The localization landscape is extremely fragmented, and you probably noticed that it may be a bit confusing to define what types of services you really need, as well as how to deal with the non- familiar industry terminology.
The important question that comes along is: How should you approach the procurement process? Actually, when you are buying language services, you are actually buying a process and how the process will be tailored and executed. Also, it largely depends on your requirements and the desired end results.
While the basic phases and the desired outcome of each project are generally the same, the variables such as language combinations, number of language pairs, type, format and purpose of the materials and any additional services required will influence the scope and consequently the price of each project.
Take a look at the key points you need to define at the beginning of your journey towards the perfect service:
Translation vs Localization
While translation refers to communicating the meaning between the languages (mostly in textual format), localization, as its name implies, refers to a particular place, or even more specifically, to a particular market.
Its purpose is to adapt the product/service to the linguistic, cultural and legal environment of the target market, while maintaining the corporate identity and the essence of the corporate message and values across different languages and locales.
Translation is an extremely important part of the localization process, but localization goes deeper, as it also often includes adaptation of non-textual elements such as images, layouts, multimedia elements etc, as well as alignment of the product/service with any market-specific legal or technical requirements.
In short, you may need translation only for textual content, while for websites, software, IFUs, multimedia materials and everything else you should be looking for localization.
When done the right way, localization is invisible – if the end user can notice the seams, something is not quite right. To achieve this invisibility, we need the localization process.
The localization process can include more or less stages, depending on the requirements and objectives of each particular project. The standard process version includes the essential roles of a PM, translators, reviewers and a QA
It is impossible to imagine the localization process without the dedicated translation technologies and productivity suites designed to generate more high-quality content in less time and at optimal costs. CAT (Computer-assisted translation) tools are software products designed to help professional human translators generate more work in less time and they have been the industry standard for decades.
Machine translation (MT) is the translation output generated by machines, i.e. machine translation engines that should be custom developed for best results. MT can be performed with the application of Artificial intelligence (AI), with the post-editing and quality control steps by professional human translators.
The context refers to what do you need to localize and who is your target audience. The type and format of your content will have a significant impact on the turnaround time and costs of the localization process. It is important to bear in mind that the purpose of the localization process is the same in all cases and what differs mainly depends on the context i.e. target audience: It is not the same to localize corporate materials in editable vs. non-editable files, website localization vs. localization of highly specialised materials, transcreation vs. localization of multimedia files etc. In other words, the specific stages and workflows of the process will largely depend on the type and format of your materials.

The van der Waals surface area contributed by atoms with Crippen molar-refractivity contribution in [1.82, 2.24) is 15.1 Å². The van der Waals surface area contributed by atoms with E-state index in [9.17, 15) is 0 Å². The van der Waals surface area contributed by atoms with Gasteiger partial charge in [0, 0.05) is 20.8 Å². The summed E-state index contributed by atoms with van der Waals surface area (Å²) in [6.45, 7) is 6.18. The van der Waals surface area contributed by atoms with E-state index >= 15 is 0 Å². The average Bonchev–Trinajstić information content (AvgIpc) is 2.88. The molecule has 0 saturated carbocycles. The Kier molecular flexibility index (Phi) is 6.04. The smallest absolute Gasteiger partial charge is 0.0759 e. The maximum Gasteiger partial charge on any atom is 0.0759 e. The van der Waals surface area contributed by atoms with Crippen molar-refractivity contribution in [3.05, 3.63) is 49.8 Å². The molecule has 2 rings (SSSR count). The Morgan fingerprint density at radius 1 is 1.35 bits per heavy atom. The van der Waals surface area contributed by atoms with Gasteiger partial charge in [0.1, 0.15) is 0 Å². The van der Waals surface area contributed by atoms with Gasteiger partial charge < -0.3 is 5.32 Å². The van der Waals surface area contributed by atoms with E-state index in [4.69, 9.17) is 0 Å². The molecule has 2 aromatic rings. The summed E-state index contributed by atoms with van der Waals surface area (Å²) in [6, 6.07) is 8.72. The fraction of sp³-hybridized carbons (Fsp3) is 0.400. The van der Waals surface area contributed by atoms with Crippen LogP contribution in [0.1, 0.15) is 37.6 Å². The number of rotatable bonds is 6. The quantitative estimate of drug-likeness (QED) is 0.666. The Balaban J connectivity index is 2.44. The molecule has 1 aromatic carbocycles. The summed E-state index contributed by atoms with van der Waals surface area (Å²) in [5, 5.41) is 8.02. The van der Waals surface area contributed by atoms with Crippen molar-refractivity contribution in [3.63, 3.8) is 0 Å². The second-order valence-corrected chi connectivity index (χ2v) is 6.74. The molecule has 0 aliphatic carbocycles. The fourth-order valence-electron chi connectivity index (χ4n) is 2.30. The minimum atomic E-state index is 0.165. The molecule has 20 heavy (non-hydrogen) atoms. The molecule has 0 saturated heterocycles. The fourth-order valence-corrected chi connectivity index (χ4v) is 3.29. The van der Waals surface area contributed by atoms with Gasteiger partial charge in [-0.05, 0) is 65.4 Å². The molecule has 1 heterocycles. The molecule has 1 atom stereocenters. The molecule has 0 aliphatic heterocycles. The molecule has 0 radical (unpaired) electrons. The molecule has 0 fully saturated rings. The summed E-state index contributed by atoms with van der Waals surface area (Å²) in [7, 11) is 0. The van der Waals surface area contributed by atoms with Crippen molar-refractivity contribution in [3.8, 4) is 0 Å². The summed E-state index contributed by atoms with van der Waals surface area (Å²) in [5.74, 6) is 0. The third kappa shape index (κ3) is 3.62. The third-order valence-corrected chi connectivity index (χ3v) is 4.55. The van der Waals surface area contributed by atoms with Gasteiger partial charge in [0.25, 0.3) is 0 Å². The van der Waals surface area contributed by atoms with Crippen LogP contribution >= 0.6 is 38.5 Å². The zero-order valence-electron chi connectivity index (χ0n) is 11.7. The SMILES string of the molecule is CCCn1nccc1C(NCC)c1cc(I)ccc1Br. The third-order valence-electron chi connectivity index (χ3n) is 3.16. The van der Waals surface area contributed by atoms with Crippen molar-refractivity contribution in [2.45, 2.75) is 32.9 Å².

The volume refers to how much content do you want to translate and how are the costs calculated – and, lest we forget, the number of language combinations. Translation and reviewing volumes are usually calculated per source word, with applied calculations that generate weighted word counts, with matches and repetitions at reduced price per word. This method of calculation is one of the many benefits of CAT (as well as MT + AI) platforms. In cases when localization is performed in several language combinations, it is always advisable to prepare the source material in one major language and then to localize from it to other languages, and thus avoid language pairs with reduced availability.
Quality in this context is not an elusive or preferential aspect of the localized materials, but actually a predictable and measurable result of the localization process. The aspects of quality of translated materials such as accuracy, appropriateness and fluency can be assessed, and these are the aspects of your corporate message that can have an impact on your business performance and that can make your marketing campaigns sink or swim in international markets. The thing is that people tend to notice the quality of the language only when it’s bad – and when it’s bad, it always brings a whiff of sloppiness and untrustworthiness that may have serious consequences on your business.
The reason why language industry even exists, together with its processes and dedicated technologies, is to prevent this kind of thing from happening.
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